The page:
“When the cold weather like this hits, it’s easy to raise the thermostat, but doing that also raises your electric bill,” said Middle Tennessee Electric communications coordinator Josh Clendenen. “There are a number of things you can do that can reduce your energy usage both now when the cold weather is here, as well as in the future.”
To keep the heat in and the cold out, here are a couple of energy-saving tips:
• if the home has southern-facing windows, open the curtains or blinds during the day to allow sunlight to naturally warm the home, and close them in the evenings.
• keep doors and windows closed as much as possible, to include overhead doors on attached garages.
• when at home and awake, set the thermostat as low as is comfortable.
• use a ceiling fan. Most fans have a switch to reverse the motor and operate the ceiling fan at low speed in the clockwise direction. This produces a gentle updraft, forcing warm air near the ceiling down to floor level.
• seal the air leaks around utility cut-throughs for pipes or plumbing penetrations, gaps around chimneys and recessed lights in insulated ceilings and unfinished spaces behind cupboards and closets.
• add caulk or weatherstripping to seal air leaks around leaky doors and windows.
• on furnaces, Replace the furnace filter once a month or as needed.
• for wood- and pellet-burning heaters, clean the flue vent regularly and clean the inside of the appliance with a wire brush periodically to ensure the home is heated efficiently.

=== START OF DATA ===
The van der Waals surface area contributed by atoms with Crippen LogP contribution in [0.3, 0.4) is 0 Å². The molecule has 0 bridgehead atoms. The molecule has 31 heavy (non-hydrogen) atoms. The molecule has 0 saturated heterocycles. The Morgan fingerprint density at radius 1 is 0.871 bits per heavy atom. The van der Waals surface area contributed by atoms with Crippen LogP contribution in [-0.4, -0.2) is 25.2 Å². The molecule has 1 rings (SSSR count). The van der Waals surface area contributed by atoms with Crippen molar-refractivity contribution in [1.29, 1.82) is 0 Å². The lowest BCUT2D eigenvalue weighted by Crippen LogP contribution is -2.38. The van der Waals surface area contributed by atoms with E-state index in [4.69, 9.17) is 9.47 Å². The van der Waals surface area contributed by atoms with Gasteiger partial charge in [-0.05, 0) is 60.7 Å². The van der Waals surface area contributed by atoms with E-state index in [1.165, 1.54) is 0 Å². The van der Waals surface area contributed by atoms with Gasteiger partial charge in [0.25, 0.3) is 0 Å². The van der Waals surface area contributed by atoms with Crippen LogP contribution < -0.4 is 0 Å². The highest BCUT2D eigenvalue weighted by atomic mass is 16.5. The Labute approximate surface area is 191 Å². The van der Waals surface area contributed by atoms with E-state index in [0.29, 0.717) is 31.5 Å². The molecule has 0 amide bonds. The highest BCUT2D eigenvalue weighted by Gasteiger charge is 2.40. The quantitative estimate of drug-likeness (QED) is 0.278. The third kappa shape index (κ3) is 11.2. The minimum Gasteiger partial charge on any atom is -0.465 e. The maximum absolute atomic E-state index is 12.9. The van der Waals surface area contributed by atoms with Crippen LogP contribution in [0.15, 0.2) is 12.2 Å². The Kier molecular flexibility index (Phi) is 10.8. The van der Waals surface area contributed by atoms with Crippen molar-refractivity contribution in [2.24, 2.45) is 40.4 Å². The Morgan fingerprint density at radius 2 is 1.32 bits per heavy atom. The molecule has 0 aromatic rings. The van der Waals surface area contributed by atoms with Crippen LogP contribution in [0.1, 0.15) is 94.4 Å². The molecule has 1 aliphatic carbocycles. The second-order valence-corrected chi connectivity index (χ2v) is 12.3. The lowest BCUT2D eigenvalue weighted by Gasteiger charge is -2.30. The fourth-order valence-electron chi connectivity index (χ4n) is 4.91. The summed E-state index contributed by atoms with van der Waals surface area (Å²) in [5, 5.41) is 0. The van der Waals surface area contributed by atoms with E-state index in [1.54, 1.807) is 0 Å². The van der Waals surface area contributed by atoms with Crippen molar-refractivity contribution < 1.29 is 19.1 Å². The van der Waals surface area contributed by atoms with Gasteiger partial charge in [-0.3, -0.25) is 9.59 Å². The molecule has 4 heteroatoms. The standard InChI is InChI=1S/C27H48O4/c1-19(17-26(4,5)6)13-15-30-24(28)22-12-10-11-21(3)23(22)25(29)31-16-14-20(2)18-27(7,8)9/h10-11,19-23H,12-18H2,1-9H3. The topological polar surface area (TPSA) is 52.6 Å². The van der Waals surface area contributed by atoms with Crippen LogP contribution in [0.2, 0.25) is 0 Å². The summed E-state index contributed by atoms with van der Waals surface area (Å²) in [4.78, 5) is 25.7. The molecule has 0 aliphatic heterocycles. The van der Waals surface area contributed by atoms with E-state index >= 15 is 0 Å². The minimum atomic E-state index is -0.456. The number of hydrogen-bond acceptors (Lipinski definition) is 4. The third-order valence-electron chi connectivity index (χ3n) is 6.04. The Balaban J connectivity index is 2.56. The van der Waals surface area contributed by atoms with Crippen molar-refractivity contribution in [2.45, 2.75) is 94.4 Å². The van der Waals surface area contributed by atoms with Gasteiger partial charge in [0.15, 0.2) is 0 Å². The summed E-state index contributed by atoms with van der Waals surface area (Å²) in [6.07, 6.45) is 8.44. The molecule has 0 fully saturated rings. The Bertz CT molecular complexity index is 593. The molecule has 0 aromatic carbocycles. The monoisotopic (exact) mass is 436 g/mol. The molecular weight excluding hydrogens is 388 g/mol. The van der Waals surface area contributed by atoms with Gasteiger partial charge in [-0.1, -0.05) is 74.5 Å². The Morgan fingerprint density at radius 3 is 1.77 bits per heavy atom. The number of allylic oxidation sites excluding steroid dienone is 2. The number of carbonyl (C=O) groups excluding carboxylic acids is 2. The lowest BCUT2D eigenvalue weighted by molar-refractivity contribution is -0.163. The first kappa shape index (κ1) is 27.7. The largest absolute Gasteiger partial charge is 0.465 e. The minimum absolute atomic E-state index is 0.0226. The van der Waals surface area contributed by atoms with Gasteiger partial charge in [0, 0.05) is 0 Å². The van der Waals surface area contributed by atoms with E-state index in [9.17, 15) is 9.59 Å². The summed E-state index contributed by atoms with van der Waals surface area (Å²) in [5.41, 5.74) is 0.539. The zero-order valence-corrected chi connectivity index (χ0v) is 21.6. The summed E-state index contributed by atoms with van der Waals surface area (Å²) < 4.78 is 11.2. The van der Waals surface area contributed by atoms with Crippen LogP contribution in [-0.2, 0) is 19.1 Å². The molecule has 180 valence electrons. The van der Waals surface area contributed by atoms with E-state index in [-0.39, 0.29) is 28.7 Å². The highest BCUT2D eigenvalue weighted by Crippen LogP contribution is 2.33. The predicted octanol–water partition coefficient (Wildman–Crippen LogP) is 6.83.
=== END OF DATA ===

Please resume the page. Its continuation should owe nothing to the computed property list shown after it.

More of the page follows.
• use a heavy-duty, clear plastic sheet on a frame or tape the plastic to the inside of window frames during the cold times. Make sure the plastic is sealed as tight as possible to help reduce the chance of cold seeping inside.
• drip faucets overnight to help reduce the chance of freezing pipes.
• anyone with a fireplace should ensure the damper is closed unless there’s a fire burning. Keeping the damper open is like keeping a window wide open during the winter; it allows warm air to go right up the chimney. Also, check the seal on the fireplace flue damper and make it as snug as possible.
• when the fireplace is used, reduce heat loss by opening dampers in the bottom of the firebox, if provided or open the nearest window slightly – about 1 inch – and close doors leading into the room. Lower the thermostat setting to between 50-55 degrees.
• lower the water heater temperature to 120 degrees. Water heating can account for 14-25 percent of the energy consumed in a home.
“These tips are just a few of the things members can do to get through this period of freezing weather while still managing their monthly energy consumption,” said Clendenen.
For more energy saving tips, visit mtemc.com/coldweather or energy.gov.
Middle Tennessee Electric Membership Corp. is a member-owned nonprofit cooperative that provides electricity to more than 220,000 residential and business members in Williamson, Wilson, Rutherford and Cannon counties.